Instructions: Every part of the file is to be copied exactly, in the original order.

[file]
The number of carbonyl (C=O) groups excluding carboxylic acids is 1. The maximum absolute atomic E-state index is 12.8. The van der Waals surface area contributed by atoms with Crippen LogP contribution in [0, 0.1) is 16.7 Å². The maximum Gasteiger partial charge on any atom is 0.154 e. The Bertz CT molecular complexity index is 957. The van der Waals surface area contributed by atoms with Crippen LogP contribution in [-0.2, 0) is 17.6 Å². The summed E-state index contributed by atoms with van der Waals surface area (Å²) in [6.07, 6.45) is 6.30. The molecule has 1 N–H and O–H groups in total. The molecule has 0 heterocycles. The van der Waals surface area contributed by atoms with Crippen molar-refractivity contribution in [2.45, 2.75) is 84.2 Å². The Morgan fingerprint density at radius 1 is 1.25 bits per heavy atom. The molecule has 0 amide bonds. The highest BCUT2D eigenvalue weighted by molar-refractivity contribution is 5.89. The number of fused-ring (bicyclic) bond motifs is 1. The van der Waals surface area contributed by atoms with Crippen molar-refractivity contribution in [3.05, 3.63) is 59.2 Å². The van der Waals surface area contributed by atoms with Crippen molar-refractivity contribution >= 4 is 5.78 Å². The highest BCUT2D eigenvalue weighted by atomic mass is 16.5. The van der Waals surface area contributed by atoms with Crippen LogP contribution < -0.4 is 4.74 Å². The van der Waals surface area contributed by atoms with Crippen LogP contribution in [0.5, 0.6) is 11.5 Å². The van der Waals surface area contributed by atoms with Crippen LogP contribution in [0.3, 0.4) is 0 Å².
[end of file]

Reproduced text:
The number of carbonyl (C=O) groups excluding carboxylic acids is 1. The maximum absolute atomic E-state index is 12.8. The van der Waals surface area contributed by atoms with Crippen LogP contribution in [0, 0.1) is 16.7 Å². The maximum Gasteiger partial charge on any atom is 0.154 e. The Bertz CT molecular complexity index is 957. The van der Waals surface area contributed by atoms with Crippen LogP contribution in [-0.2, 0) is 17.6 Å². The summed E-state index contributed by atoms with van der Waals surface area (Å²) in [6.07, 6.45) is 6.30. The molecule has 1 N–H and O–H groups in total. The molecule has 0 heterocycles. The van der Waals surface area contributed by atoms with Crippen molar-refractivity contribution in [2.45, 2.75) is 84.2 Å². The Morgan fingerprint density at radius 1 is 1.25 bits per heavy atom. The molecule has 0 amide bonds. The highest BCUT2D eigenvalue weighted by molar-refractivity contribution is 5.89. The number of fused-ring (bicyclic) bond motifs is 1. The van der Waals surface area contributed by atoms with Crippen molar-refractivity contribution in [3.05, 3.63) is 59.2 Å². The van der Waals surface area contributed by atoms with Crippen molar-refractivity contribution >= 4 is 5.78 Å². The highest BCUT2D eigenvalue weighted by atomic mass is 16.5. The van der Waals surface area contributed by atoms with Crippen LogP contribution < -0.4 is 4.74 Å². The van der Waals surface area contributed by atoms with Crippen LogP contribution in [0.5, 0.6) is 11.5 Å². The van der Waals surface area contributed by atoms with Crippen LogP contribution in [0.3, 0.4) is 0 Å².